There have been a number of occasions over the two-year run of iBlog where I have slagged Hollywood for their general lack of creativity when it comes to television and films.
From everything to horrible reality shows featuring Jackson siblings you don't care about (and may never have heard of before... I'm talking to you Jackie!) or talk show hosts becoming judges on singing competitions (even So You Think You Can Dance would make more sense), everything to this point has just been about my elitist view that Hollywood simply doesn't have the right creative people around to cook up fresh, new ideas any more.
Yes, part of it is that I wish I could write movies or television shows or whatever because the stuff they are making is crap. There... I said it... happy?
Anyway, when it comes to the film industry, website /film.com has come through with my evidence!
We're a solid nine-and-a-half years into the decade. D'you know how many of the Top 50 grossing movies of this millennium are original works?
Nine, as in, "I can count them all on my hands!"
They are: Finding Nemo, Kung-Fu Panda, The Incredibles, Hancock, Ratatouille, The Day After Tomorrow, Madagascar, Monster Inc. and WALL-E.
How Hancock made that list absolutely astonishes me; I guess some people really love Will Smith.
Anyway, the remaining 41 films are all based on previous material of some kind. There are adaptations of television shows (The Simpsons Movie), books (LOTR Trilogy), comics (Spiderman, Iron Man, etc.) and sequels, which could maybe get a pass in my books, but still.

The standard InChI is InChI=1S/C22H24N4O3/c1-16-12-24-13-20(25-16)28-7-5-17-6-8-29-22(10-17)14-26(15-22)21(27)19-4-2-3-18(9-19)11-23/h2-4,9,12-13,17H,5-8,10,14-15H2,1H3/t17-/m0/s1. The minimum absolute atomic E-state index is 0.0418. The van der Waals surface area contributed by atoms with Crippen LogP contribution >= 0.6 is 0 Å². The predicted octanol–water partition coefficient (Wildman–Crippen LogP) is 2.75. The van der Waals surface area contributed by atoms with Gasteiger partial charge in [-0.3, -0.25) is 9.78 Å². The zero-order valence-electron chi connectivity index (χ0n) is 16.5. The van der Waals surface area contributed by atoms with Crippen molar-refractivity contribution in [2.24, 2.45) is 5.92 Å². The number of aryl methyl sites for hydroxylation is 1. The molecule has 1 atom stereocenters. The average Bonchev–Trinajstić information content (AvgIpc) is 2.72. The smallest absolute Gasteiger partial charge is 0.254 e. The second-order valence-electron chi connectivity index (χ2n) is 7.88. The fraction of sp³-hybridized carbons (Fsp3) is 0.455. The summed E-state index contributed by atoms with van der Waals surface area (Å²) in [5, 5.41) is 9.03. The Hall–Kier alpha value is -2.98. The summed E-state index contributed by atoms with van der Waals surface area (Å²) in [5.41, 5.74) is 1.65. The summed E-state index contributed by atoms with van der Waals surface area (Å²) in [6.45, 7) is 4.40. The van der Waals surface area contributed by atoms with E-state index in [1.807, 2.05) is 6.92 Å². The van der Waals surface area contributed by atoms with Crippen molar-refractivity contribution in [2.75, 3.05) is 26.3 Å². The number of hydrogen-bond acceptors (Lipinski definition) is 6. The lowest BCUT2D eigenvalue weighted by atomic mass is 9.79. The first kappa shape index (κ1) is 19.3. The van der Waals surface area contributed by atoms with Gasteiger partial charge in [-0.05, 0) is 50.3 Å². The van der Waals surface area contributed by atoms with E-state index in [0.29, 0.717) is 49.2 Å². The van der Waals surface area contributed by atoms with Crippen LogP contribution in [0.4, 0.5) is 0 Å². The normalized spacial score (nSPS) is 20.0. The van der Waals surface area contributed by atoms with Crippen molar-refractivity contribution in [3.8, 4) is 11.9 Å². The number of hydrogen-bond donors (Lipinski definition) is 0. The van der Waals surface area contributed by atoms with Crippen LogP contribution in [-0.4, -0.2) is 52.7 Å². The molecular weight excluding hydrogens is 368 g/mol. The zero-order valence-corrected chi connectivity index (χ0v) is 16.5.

Even with the sequels to films like Shrek and Ice Age off the list, we're still talking about more than 75% of the films on the list being spun from the original ideas of someone else.
What is even more alarming than the number of knock-offs and new interpretations hitting the list is the alarming lack of quality original material for actual living, breathing actors.
Apparently, only animation studios can come up with their own ideas that are unique and entertaining for people, as all but two of the aforementioned nine films are animated features.
Perhaps I am being too picky; some of these sequels and retreads have actually been pretty good, but if we're being honest and I had a choice between a new spin on the telling of a familiar tale and sitting down to watch an well-crafted original work like The Usual Suspects or Seven, I'm taking the originals every time.
Tell me what you think: is creativity on hiatus in Hollywood or have we simply gotten to a point where people want remake, refried, retread entertainment more than having to think about something new?